strict University research, with some doubting the plan could
be administered.
The faculty representative body's plan calls for the Uni-
versity not to "enter into or renew any agreement or con-
tract, or accept any grant that limits open publication of the
results of research beyond approximately one year."
Vice President for Research A. Geoffrey Norman said
yesterday, "I haven't seen the -
final draft of the plan but it C
certainly is very confused."
"What I'm not sure of," he
said, "is whether it is adminis-
4 terable."
A great deal of what the plan
calls for, Norman said, "has to be
known in radvance. It will depend
on the trust of the Classified Re- By GLORIA JANE SMITH
search Committee - which must The long dispute between grad-
approve all projects - in their iate and undergraduate student
sources of information about the froups over the appointment of
r project. Recent experience has student representatives to faculty
been that the committee has not committees appears to be nearing
trusted proposals brought before resolution.
it." Out of a meeting Saturday of
William M. Brown, director of members of Student Government
Willow Run Laboratories, site of Council and Graduate Federation
most of the University's classified (GF) - the coordinating body of
See IV. PaeE 8 grauate une nrofeinnal chool

gotiations with North Vietnamese
leaders.
The basic stipulations of theI
eight point plan call for:
-Total withdrawal from South
Vietnam of all U.S. forces within
six months of an agreement.
-An exchange of prisonersI
which will begin the same day asI
the troop withdrawals and will be'
completed when they are com-
pleted.
-A general cease-fire through-
out Indochina beginning when an
agreement is signed and barring
any infiltration of outside forces
into any of the countries of Indo-
china.
-New presidential elections in
South Vietnam within six months
of an agreement, supervised by
an independent body,rwith incum-
bent President Van Thieu resign-
ing one month prior to the elec-
tion.
The other four points in the

decl:_-ed to reveal its precise con-
tents.
Last Friday it was revealed that
the literary college was conduct-
ing a general review of the credit
standing of the PESC courses.
In a statement released Mon-
day, Rhodes explained the re-
view was necessitated by the fact
that several PESC courses had
not gone through the mandatory
review procedure before the col-
lege's curriculum committee.
Included in the statement were
guidelines Rhodes said would be
employed by the college's depart-
ment chairmen in reviewing the'
PESC courses. These 'guidelines
included college regulations pro-
hibiting courses taught primarily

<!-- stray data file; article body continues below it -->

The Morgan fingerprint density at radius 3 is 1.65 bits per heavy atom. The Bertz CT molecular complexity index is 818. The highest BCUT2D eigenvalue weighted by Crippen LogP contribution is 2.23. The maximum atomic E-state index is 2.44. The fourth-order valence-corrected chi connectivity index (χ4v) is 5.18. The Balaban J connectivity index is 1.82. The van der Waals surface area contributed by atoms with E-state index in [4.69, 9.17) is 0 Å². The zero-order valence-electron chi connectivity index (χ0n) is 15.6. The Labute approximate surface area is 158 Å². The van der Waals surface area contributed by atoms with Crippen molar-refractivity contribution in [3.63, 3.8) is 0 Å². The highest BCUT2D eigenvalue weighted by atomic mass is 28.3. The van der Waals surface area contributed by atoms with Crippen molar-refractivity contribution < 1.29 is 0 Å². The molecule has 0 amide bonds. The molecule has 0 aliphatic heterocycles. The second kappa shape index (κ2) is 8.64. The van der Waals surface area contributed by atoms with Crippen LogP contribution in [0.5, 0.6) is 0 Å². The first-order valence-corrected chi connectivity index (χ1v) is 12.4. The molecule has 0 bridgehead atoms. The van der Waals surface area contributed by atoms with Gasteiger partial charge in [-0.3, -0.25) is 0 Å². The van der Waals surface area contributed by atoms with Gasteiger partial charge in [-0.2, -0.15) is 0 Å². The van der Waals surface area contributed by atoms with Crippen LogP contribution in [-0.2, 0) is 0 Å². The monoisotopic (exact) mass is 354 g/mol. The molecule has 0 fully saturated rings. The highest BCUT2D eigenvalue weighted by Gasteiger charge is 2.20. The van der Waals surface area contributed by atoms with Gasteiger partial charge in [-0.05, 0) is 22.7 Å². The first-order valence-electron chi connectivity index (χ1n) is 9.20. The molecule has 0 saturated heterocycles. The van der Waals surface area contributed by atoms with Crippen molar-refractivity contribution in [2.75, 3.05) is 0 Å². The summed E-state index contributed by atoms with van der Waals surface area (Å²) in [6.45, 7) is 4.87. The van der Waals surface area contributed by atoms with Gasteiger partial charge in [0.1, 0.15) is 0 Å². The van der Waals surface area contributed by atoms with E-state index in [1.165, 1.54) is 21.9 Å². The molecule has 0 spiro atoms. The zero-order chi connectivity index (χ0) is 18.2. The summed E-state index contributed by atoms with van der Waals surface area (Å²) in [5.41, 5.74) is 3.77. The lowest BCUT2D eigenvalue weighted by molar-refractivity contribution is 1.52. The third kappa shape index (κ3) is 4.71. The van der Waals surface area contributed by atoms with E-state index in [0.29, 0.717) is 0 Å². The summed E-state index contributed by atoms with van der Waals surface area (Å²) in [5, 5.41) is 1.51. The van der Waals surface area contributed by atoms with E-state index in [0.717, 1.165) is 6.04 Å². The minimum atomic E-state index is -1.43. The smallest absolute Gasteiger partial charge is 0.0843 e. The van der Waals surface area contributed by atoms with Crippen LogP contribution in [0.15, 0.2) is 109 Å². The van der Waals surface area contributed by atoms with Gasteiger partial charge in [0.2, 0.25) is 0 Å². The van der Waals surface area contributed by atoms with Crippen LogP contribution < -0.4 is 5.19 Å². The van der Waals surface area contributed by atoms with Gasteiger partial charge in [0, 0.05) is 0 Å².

by guest lecturers, and introduc-
tion of new courses through inde-
pendent study sections of existing
classes.

which are being taught by non-'
University personnel and were
new courses not approved through'
standard college channels.
PESC members, however, argu-
ed that if a student can elect read-
ing or movie-going as a form of,'
independent study, he should also'
be able to attend regular com-
munity seminars for individualized
credit.

Nixon plan include an agreement
Rhodes has declined to com- that there will be no foreign in-
ment on whether the guidelines tervention in Indochinese countries
would be likely to affect the credit as set forth in the 1954 Geneva
status of the community courses Agreement and the 1962 Laos pact;
saying only that all PESC courses that there will be international
were under review, supervision military aspects of the
This review, being carried on agreement; that all armed forces
through the executive committees must remain within their national
of the various college departments, frontiers and that there will be an
may last a week or longer accord- international guarantee for the
ing to Price. fundamental rights of the Indo-
On completion of the study the See NIXON, Page 8
results of the review will be sub-
mitted to the curriculum commit-
tee which will consider what, if H arveG hatr
any action to take.

SAIGON (R) - American planes
have struck at three more missile
radar sites in North Vietnam for
a total of eight in the past three
days, as the escalation of the air
war in Indochina continues.
The U.S. Command reported yes-
terday one strike Sunday and two
Monday in the intensified air war
that began with , the mass raids
on North Vietnam in December.
U.S. sources said the increasing
number of so-called protective re-
action strikes is due to North Viet-
nam concentrating its anti-aircraft
defenses along the Laotian border.
U.S. planes fly bombing raids
against roads coming out of North
Vietnam and into the Laotian pan-
handle, the supply routes feeding
the Ho Chi Minh supply trail net-
work into, Cambodia and South
Vietam.
When an.;-aircraft radar locks
on a plane in preparation for a
missile firing, or when missiles
actually are fired, the U.S. planes
take what is called protective re-
action.
In two of the attacks, Navy A4
Skyhawks fired missiles at radar
sites near the Ban Karai Pass, 46
miles north of the demilitarilzed
zone separating North and South
Vietnam.
Equipment aboard-the Navy jets
indicated they were being tracked
by enemy radar, the command
said.
In the third attack, Air Force
F105 fighter-bombers escorting an
RF4 reconnaissance plane hit a
missile radar site near the North
Vietnamese coastal city of Dong
Hoi, 45 miles north of the demili-
tarized zone.
The command said the results
of the strikes were not known